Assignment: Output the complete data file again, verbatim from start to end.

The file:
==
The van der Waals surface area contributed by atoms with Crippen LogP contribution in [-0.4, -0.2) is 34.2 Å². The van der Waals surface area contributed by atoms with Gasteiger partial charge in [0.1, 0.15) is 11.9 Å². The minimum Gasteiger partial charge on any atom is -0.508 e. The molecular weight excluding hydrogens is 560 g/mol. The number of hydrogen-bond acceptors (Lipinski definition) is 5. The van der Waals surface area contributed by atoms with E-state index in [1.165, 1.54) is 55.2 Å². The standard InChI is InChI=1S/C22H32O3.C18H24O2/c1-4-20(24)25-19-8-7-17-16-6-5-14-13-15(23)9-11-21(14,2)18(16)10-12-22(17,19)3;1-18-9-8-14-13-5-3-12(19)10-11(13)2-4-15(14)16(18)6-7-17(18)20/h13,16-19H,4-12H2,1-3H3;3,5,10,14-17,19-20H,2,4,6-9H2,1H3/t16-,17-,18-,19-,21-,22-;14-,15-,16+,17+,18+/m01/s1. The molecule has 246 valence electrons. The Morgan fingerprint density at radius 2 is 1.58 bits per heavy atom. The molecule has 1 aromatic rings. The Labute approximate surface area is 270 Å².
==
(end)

The van der Waals surface area contributed by atoms with Crippen LogP contribution in [-0.4, -0.2) is 34.2 Å². The van der Waals surface area contributed by atoms with Gasteiger partial charge in [0.1, 0.15) is 11.9 Å². The minimum Gasteiger partial charge on any atom is -0.508 e. The molecular weight excluding hydrogens is 560 g/mol. The number of hydrogen-bond acceptors (Lipinski definition) is 5. The van der Waals surface area contributed by atoms with E-state index in [1.165, 1.54) is 55.2 Å². The standard InChI is InChI=1S/C22H32O3.C18H24O2/c1-4-20(24)25-19-8-7-17-16-6-5-14-13-15(23)9-11-21(14,2)18(16)10-12-22(17,19)3;1-18-9-8-14-13-5-3-12(19)10-11(13)2-4-15(14)16(18)6-7-17(18)20/h13,16-19H,4-12H2,1-3H3;3,5,10,14-17,19-20H,2,4,6-9H2,1H3/t16-,17-,18-,19-,21-,22-;14-,15-,16+,17+,18+/m01/s1. The molecule has 246 valence electrons. The Morgan fingerprint density at radius 2 is 1.58 bits per heavy atom. The molecule has 1 aromatic rings. The Labute approximate surface area is 270 Å².